Looking at the people I know, the people I care about, the people I've had long talks with about religion and the definitions of love and marriage, the people who have been willing to give God a second chance because they sure like whoever I'm following, the people I'd dare say I love--and knowing that if I want to fit in I'd have to walk away from them--breaks my heart.
No. And you can't make me. Loving people outside this hallowed little circle and safe shiny walls is way more important to me than being "cool."
Which, ironically, was the point of all those lectures as a teenager all along. That when you dare to be different and commit yourself to Christ-like love, the cool kids may well kick you out.
Have anything to say about that, cool kids?
So yeah. One of my roommates for two years and a best friend? Practicing Mormon. Best friends now? Haven't been an active member of a church in years. Boyfriend? Inactive Mormon. Accountability buddy? Hates the entire idea of weddings. The guys I talk to every single night about everything under the sun? BOTH RECONSIDERING THEIR STANCES ON JESUS BECAUSE OF ME.
Suck. On. That.
And in the meantime, I drink. I swear more than I should. I love v-necks and tight shirts and short shorts and bikinis. My biggest hobby is hard rock and metal music. You know, that angry violent stuff that we should avoid because it's scary? Where there is more respect and honesty and passion and love than any conference I've ever been to? Yeah, that.
I'm not going to hide away in your bubble of rules and regulations and perceived holiness pissing contests. Wear your sweaters, have your kids, form your cliques. Have a blast.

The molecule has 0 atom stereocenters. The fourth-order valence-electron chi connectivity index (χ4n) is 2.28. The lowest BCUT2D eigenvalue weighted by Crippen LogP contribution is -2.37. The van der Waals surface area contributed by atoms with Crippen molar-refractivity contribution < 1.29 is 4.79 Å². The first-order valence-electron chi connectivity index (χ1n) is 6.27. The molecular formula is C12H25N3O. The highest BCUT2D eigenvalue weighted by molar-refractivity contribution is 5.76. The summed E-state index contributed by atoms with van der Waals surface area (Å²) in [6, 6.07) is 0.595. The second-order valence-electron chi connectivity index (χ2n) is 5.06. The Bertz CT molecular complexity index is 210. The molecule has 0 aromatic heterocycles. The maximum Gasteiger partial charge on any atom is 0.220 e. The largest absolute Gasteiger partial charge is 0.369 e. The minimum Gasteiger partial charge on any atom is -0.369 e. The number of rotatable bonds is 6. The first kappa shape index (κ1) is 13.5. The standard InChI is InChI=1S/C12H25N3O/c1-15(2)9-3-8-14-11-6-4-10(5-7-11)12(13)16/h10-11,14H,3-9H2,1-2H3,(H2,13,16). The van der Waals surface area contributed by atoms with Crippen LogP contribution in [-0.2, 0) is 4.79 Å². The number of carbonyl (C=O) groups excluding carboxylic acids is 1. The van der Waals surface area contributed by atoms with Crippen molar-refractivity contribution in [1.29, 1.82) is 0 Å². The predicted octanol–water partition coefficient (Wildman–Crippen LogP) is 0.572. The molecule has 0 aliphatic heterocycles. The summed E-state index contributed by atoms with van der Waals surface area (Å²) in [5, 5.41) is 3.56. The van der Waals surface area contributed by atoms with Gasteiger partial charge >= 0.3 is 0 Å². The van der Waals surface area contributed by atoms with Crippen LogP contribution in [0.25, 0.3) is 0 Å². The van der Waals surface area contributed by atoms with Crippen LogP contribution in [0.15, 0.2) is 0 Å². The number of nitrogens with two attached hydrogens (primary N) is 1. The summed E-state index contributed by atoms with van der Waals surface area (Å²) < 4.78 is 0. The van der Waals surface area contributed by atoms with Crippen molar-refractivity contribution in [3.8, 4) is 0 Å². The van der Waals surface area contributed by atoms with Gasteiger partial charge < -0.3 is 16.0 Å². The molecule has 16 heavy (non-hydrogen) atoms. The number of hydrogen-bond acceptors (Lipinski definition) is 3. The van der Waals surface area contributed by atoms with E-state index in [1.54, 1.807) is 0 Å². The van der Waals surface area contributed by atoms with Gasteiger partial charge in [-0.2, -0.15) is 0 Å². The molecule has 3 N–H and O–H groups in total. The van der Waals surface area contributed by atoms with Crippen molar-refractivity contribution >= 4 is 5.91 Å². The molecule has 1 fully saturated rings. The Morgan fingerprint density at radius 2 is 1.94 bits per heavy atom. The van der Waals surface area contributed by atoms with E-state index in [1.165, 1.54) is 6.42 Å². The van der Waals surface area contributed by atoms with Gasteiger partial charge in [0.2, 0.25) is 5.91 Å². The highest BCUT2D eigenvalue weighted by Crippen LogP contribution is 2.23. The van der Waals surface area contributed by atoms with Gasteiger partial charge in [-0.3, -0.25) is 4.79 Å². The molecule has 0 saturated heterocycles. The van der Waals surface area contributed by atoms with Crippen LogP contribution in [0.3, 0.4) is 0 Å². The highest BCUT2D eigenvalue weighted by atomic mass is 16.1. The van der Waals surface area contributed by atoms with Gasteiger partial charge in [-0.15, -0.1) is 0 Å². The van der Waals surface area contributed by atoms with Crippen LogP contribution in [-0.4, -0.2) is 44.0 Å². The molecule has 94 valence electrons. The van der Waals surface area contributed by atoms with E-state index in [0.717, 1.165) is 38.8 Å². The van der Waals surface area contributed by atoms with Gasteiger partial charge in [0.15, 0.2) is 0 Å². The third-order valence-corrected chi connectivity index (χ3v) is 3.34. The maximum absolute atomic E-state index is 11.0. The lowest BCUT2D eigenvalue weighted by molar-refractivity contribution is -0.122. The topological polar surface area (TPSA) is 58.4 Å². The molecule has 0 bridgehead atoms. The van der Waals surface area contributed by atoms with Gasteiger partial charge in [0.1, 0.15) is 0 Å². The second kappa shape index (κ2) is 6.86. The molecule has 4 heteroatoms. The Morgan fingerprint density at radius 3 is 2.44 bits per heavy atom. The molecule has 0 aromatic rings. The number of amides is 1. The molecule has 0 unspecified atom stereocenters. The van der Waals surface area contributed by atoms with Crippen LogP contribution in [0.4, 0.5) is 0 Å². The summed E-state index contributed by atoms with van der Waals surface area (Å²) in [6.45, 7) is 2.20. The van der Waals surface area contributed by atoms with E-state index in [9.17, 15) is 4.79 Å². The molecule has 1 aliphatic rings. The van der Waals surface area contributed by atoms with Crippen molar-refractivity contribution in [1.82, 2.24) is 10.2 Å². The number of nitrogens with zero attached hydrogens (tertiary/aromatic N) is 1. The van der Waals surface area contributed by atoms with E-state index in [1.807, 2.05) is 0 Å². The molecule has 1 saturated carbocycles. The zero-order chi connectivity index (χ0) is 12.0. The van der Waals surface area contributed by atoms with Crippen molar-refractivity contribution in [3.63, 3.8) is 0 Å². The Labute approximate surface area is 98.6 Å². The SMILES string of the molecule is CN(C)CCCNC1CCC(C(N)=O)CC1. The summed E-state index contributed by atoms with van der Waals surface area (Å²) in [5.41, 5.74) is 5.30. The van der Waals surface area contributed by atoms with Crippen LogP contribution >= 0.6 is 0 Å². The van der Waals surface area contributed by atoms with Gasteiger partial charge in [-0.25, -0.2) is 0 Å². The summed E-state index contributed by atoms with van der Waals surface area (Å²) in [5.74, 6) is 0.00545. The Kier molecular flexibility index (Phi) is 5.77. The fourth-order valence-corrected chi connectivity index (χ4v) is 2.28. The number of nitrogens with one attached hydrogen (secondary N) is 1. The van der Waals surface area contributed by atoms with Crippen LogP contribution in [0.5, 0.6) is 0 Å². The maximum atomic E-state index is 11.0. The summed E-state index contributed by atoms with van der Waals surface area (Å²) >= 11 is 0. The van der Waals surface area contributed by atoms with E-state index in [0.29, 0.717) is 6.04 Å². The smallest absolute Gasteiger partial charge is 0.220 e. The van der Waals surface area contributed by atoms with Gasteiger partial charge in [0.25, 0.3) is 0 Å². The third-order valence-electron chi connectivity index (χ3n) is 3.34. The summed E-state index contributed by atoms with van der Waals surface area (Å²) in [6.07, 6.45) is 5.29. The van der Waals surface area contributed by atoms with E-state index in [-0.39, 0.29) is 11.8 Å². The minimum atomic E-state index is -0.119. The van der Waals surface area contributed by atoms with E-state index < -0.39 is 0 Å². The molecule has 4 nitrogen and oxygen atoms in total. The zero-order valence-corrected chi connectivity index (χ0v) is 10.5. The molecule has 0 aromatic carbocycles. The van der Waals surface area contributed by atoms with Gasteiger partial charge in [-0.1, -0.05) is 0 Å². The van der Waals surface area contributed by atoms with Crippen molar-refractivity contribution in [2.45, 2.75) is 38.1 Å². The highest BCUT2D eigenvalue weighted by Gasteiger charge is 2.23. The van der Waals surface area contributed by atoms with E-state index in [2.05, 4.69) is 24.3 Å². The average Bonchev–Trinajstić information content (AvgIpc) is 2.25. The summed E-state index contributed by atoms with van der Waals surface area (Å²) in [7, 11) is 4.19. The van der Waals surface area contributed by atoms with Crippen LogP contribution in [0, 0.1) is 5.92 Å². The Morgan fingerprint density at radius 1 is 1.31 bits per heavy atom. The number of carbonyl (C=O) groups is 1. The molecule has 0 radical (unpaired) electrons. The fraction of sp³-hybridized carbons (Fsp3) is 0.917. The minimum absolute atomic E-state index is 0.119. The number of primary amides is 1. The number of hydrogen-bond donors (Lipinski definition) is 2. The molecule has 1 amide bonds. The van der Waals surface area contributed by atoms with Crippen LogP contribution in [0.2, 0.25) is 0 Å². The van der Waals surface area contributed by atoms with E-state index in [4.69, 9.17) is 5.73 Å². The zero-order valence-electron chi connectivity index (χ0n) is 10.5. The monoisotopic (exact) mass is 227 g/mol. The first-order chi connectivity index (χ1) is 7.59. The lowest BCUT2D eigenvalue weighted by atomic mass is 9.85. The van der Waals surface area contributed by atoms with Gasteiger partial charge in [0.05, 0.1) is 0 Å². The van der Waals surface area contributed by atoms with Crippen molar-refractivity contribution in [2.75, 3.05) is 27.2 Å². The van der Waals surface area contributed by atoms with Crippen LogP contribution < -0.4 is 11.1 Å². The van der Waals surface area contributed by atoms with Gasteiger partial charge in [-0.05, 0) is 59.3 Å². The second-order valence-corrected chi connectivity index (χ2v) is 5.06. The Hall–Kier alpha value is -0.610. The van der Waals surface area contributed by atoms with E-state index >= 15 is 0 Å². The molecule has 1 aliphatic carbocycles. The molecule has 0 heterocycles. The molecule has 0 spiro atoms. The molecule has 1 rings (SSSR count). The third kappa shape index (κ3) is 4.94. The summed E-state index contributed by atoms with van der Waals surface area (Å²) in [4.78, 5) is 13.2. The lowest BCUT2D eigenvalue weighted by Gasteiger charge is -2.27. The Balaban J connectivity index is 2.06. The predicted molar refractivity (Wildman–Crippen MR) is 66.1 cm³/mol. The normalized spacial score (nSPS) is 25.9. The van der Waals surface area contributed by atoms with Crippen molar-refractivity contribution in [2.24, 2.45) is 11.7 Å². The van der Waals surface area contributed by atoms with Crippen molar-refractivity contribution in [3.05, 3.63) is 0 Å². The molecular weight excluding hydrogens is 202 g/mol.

Just leave me out of it.
Sometimes, if you're going to help someone up, you have to get right down there in the dirt with them. Get dirty, get hurt, experience the darkness. But you have to be strong enough to in the first place, or you'll just get swallowed up. THAT is what the message should be. Not 'avoid everyone at all costs.' It's funny how going to Africa to feed the AIDS babies is okay, but loving non-Christians isn't. Loving people isn't done from a safe distance. There is nothing safe about love. Loving people means you get down in that mire and roll around and connect with them. You get your hands dirty. Sometimes you get your heart dirty. The kicker is that you know where to go for a bath. You don't love people by throwing money at a social problem, as someone else has defined it. You don't love people by liking a status on Facebook. You love people by standing next to them, even if you disagree with everything coming out of their mouths.